This juxtaposing of soap-ish high school friendship and stunning over-the-top violent fantasy action works fine throughout the series, being just weird and fascinating at first but slowly getting more exciting as the two different worlds start to make more sense. The "other" world is not just a dreamworld and the stakes get to be very high in the end, leading to a tense and satisfying finale. And as Black Rock Shooter consists of only eight episodes you arrive there quickly enough, the series as a whole not getting enough time to outlast its welcome.
That the series has turned out to be intelligent and mature enough to earn its place in the noitaminA family may seem surprising, given its origins. The whole concept behind Black Rock Shooter started with a single image of a white thin girl in a black bikini, hot pants and a cape, sporting blue flames in her left eye and a big gun. This image inspired pop group Supercell to write a (rather silly) Black Rock Shooter song, the videoclip of which needed additional imagery. From there on the concept went viral, with the Black Rock Shooter girl getting her own OVA, an anime series, a manga and a videogame. Interestingly enough, these iterations are all completely different: in the game she saves our future world from aliens while the manga puts her in a weird purgatory-like afterlife where she fights demons.
In contrast, the new anime focuses on the friendship between two regular high school girls in our own world, with the Black Rock Shooter girl only showing up occasionally in Mato's dreams at first. A lot of time in the first five episodes is spent on character development, setting the stage for a kaleidoscopic end-fight for the main cast's sanity. It marks this iteration as high on maturity and relatively low on fanservice. Despite the fetishistic look of the main characters they are not overly sexualized, nor does Mato's relationship with Yomi wander into lesbian fantasy even though both girls are obviously closer to love than to friendship.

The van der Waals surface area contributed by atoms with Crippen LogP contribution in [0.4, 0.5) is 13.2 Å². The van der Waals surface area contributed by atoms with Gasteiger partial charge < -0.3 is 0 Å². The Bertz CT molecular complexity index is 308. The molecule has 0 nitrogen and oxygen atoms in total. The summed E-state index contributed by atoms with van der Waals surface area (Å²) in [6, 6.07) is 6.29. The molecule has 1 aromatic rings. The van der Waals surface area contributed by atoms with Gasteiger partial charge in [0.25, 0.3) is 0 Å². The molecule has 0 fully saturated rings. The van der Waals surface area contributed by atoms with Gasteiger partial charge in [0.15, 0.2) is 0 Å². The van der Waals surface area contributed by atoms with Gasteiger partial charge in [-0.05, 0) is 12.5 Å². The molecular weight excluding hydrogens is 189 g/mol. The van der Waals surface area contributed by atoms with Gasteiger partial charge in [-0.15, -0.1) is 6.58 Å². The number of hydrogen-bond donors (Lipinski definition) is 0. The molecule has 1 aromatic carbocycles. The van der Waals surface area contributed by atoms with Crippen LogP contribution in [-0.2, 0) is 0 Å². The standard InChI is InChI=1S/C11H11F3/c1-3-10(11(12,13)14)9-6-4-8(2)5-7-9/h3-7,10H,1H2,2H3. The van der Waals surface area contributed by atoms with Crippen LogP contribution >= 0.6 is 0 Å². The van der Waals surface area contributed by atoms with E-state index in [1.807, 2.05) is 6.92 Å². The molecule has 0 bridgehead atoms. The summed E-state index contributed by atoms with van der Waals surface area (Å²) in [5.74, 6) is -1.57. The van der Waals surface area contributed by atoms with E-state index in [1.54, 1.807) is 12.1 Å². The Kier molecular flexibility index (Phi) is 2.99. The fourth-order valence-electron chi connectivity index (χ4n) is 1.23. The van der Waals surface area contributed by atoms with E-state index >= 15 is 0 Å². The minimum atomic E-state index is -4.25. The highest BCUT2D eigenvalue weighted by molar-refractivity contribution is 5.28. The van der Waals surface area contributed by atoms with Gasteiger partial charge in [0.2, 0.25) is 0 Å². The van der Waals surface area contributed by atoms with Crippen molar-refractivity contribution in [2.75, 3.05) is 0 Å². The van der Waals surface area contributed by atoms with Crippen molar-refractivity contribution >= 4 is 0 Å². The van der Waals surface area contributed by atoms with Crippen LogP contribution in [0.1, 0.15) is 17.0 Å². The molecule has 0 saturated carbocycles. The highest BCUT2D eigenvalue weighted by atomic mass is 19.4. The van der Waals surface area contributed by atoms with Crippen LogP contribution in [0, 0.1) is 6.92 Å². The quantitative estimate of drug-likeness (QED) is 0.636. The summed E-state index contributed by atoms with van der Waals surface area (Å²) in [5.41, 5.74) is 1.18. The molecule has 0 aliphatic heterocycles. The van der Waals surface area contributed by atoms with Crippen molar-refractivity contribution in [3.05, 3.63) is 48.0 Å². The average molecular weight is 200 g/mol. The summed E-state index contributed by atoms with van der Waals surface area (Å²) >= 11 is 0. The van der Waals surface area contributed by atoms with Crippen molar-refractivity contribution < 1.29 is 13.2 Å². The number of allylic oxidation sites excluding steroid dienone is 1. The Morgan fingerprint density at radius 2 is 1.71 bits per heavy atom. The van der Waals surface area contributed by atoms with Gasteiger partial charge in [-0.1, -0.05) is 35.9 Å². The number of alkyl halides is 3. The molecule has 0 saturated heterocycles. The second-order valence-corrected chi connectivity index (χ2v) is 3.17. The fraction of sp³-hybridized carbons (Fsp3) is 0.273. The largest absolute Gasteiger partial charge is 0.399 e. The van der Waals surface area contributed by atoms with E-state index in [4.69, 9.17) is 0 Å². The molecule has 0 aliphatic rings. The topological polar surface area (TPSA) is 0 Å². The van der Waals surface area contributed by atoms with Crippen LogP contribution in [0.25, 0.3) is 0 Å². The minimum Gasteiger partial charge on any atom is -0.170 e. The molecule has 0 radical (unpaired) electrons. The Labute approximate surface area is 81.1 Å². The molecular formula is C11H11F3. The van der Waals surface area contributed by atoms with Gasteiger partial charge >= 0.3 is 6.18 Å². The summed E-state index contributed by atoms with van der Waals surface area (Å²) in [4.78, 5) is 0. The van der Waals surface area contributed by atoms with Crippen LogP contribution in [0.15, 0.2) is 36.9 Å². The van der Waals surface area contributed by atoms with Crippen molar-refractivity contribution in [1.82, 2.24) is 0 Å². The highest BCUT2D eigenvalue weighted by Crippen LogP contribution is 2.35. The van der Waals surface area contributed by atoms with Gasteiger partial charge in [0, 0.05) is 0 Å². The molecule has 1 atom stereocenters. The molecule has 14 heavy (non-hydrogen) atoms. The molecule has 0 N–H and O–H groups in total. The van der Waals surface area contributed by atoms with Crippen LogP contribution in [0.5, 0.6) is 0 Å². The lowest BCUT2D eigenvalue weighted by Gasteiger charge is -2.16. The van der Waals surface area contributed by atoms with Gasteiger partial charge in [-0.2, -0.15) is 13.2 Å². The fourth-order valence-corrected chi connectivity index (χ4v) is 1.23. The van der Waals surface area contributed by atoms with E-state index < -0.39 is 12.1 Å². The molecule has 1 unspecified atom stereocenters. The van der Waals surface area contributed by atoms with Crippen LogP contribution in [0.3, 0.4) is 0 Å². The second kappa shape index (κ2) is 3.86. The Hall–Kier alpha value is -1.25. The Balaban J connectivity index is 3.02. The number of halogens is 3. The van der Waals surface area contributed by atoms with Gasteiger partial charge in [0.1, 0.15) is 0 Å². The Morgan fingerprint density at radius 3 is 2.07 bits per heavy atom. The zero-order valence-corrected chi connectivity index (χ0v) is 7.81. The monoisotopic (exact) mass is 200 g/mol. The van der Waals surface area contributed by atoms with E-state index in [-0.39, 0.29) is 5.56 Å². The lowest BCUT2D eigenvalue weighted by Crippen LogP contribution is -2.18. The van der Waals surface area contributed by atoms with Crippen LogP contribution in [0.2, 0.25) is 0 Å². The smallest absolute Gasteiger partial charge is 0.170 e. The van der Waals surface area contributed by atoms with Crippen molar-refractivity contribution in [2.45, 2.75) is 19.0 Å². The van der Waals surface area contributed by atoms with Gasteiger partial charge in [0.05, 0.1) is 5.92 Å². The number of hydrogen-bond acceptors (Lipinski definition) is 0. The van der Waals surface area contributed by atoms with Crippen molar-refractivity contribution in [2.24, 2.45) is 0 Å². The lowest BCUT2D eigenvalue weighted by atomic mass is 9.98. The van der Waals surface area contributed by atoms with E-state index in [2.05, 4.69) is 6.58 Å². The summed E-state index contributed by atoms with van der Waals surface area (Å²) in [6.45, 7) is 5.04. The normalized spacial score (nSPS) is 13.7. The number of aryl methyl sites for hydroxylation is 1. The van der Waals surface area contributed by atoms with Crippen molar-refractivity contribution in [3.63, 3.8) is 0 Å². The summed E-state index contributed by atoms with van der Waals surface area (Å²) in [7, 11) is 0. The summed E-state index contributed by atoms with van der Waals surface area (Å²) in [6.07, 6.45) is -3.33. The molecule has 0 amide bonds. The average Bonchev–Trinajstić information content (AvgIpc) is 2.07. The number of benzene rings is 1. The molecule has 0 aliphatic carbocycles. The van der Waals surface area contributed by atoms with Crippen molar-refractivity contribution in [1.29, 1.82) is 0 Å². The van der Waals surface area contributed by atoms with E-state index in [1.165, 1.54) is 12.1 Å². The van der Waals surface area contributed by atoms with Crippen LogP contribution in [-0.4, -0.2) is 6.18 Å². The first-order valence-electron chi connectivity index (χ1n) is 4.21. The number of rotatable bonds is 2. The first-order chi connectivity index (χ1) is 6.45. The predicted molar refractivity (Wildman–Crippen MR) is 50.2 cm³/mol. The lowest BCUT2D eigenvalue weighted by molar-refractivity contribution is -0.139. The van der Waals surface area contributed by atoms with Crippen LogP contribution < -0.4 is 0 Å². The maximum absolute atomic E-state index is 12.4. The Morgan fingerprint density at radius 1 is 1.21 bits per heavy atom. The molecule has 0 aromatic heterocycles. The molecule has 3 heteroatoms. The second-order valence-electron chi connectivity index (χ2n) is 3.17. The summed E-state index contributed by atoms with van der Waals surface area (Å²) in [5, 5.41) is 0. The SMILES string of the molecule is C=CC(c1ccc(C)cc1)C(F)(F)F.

As for the animation, this is definitely a strong point of the series. The real world is lovingly drawn as mostly hand-painted animation, while the flashy fighters' world is entirely created using 3D CGI. Through careful tweaking of the graphics, these different styles do not clash, though. All CGI characters are cell-shaded to appear hand-drawn, and the frame rate of the epic fights has been kept intentionally low to make them blend in better with the traditional animation used for the real world. Only in the opening credits do you get a glimpse of what the fetish Amazons would have looked like if smooth CGI had been used throughout, and while it looks damn pretty, it would indeed have been jarring as hell.